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How to Lose Friends and Alienate People: What Not to Do as a Brand on Social Media

Ignite Social Media’s President Jim Tobin is fond of comparing social media to a cocktail party. But what happens when your brand’s party is a ghost town? Before you run off to frantically search for the latest tricks to add new followers to your fan base, you might want to make sure that you’re not actively driving people away. Here are a few “party killers” to avoid in order to cultivate a healthy and engaged community for your brand: 

Having a One-Way Conversation

No one wants to hang out with a party host who does nothing but talk about themselves. Take a look back at what you posted last week – did you talk about your brand or did you lay the groundwork for your fans to talk about it? Did you include open-ended questions or call-to-action prompts? A good party host is someone who initiates conversation, and then steps back to allow other party-goers to add in their own contribution to the exchange. If you find that your messaging leaves no space for dialogue, you’re missing the point of social media.

Jeep Facebook Post

A call-to-action is a great way to galvanize your fan base into creating organic stories about your brand. Full disclosure: Jeep® is a client of Ignite Social Media.

Over-Posting

blah blahDo you remember how adults would sound in the old Peanuts cartoons? I’d like to imagine the same thing happens with brands who post too much. The actual content of the conversation may be valuable, but the sheer volume causes it to devolve into noise. For Facebook, a good general rule of thumb is to aim for a cadence of one post daily. Periodically alter the post timing, and eventually you’ll find which times match with the peak interaction periods for your fan base. Less content means more time can be spent on improving the quality of your messaging, and you’re less likely to cause your fan base to want to hide your posts or un-follow your account.

Losing Your Cool Over Criticism

Here’s a situation: One of the guests at your party just insulted the hors d’oeuvres. Do you: A) Loudly and vocally insult them in front of your other guests, B) Throw them into the street and act like nothing happened or C) Find some other way to make your guest comfortable? I’m having a field day with this analogy, but the answer should be obvious. Brands get into trouble on social media when they take criticism personally and either attack the commenter or try to sweep the whole thing under the rug. Social media is about interaction, and that means brands have to be willing to accept the bad with the good. In fact, a win for your brand would be to transform a customer complaint into a positive interaction. Check out some examples below:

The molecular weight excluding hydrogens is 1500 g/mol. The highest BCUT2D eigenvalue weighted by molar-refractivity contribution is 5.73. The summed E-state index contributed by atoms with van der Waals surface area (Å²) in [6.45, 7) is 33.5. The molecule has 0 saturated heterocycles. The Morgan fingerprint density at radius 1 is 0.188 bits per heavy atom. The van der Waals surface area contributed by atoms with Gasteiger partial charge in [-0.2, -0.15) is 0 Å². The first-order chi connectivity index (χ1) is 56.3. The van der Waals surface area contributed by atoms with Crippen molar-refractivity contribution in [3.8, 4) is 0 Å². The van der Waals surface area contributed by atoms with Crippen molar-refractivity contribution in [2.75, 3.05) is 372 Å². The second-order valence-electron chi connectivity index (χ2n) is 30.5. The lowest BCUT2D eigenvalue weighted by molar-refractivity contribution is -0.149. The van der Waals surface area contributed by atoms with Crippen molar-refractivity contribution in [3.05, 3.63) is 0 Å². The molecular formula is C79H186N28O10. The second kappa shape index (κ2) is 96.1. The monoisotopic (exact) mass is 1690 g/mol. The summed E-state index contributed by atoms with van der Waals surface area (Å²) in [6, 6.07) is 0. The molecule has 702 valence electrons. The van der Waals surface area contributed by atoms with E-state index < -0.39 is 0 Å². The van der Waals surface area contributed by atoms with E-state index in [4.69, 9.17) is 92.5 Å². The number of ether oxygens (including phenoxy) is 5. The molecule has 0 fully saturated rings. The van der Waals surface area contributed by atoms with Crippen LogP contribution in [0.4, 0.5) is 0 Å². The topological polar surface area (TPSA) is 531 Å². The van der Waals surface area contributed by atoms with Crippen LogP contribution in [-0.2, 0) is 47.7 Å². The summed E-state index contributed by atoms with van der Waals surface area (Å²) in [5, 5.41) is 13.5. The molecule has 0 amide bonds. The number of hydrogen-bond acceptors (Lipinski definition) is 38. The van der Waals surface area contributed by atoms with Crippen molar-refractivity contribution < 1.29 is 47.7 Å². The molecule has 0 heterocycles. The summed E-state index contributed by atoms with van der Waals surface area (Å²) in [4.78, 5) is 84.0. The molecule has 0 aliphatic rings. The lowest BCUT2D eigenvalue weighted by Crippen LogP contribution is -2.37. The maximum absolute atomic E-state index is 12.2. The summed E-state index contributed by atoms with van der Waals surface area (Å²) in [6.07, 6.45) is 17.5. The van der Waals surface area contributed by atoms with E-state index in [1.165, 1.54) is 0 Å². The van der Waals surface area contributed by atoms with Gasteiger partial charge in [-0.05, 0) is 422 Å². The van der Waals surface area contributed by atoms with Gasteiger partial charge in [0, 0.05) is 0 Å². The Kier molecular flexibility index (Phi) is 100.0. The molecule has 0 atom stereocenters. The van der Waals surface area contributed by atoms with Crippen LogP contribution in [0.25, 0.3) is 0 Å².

This is everything you should not do when someone criticizes your brand.

Amy's Baking Company

A timely and personal response to criticism can often diffuse an angry customer.

Delta Tweet

Letting the Trolls Take Over

Lashing out at commenters and aggressively hiding any hint of negativity from your pages is a bad idea. However, giving up control of your community altogether is an equally poor choice. There’s a difference between staying cool when a party guest criticizes your drapes and allowing your drunk Uncle Rico to go streaking through your living room. Ultimately, you are the host of the party, and this means you’re in charge of maintaining an atmosphere that’s comfortable for your guests.

So how do you stay in control of your community? Begin by establishing a set of house rules for what will get you thrown out of the party. Some great examples include attacking other party guests, peddling products/services that aren’t related to your brand, and using language that would make a sailor blush. After establishing the rules, enforce them. A warning may be enough to stop most rule-breakers on your page, but repeat offenders may need to be banned from the community. In the long run, throwing out the occasional rowdy party-goer may save your whole event from going down in flames.

Does this look familiar? Kick spammers out of your community or your real fans may leave.

Spammer

Ignoring Your Neighborhood

If you just moved to Boston, throwing a Yankees-themed party may not be the best way to meet your neighbors. In the same vein, brands should take time to learn about the characteristics of different social networks before they accidentally commit a faux pas. A great example? Don’t refer to a Google Plus “+1” as a “Like.” Many people switched to Google Plus to get away from the Facebook crowd, and they resent it when brands do not respect the differences between the networks.

Party On

At the end of the day, a successful party hinges on creating positive exchanges between host and guest, and between the guests themselves. Keeping the party rolling requires encouraging positive dialogue, maintaining a level head, and thoughtfully establishing a shindig which fits within the norms of the larger community. If you can check off all of these boxes, your brand may soon be the talk of the town.

Know of any other social media “worst practices” that brands should avoid? Leave us a comment!

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3 Comments
  • 40deuce
    Posted at 17:23h, 19 June

    This is great advice! I have nothing to add to the conversation here because you did a great job Ross, so I just thought I’d say thanks before I shared this with the world.

    Cheers,
    Sheldon, community manager for Marketwired

  • John Goatbirth
    Posted at 10:15h, 20 June

    Haha, yeah, well, it’s always the same on the internet. If you fuck up like a cunt then you’re one stupid motherfucker and u deal with the consequences. LOL!

  • Ross Garner
    Posted at 10:29h, 20 June

    Thanks Sheldon! Appreciate the positive feedback and the share.

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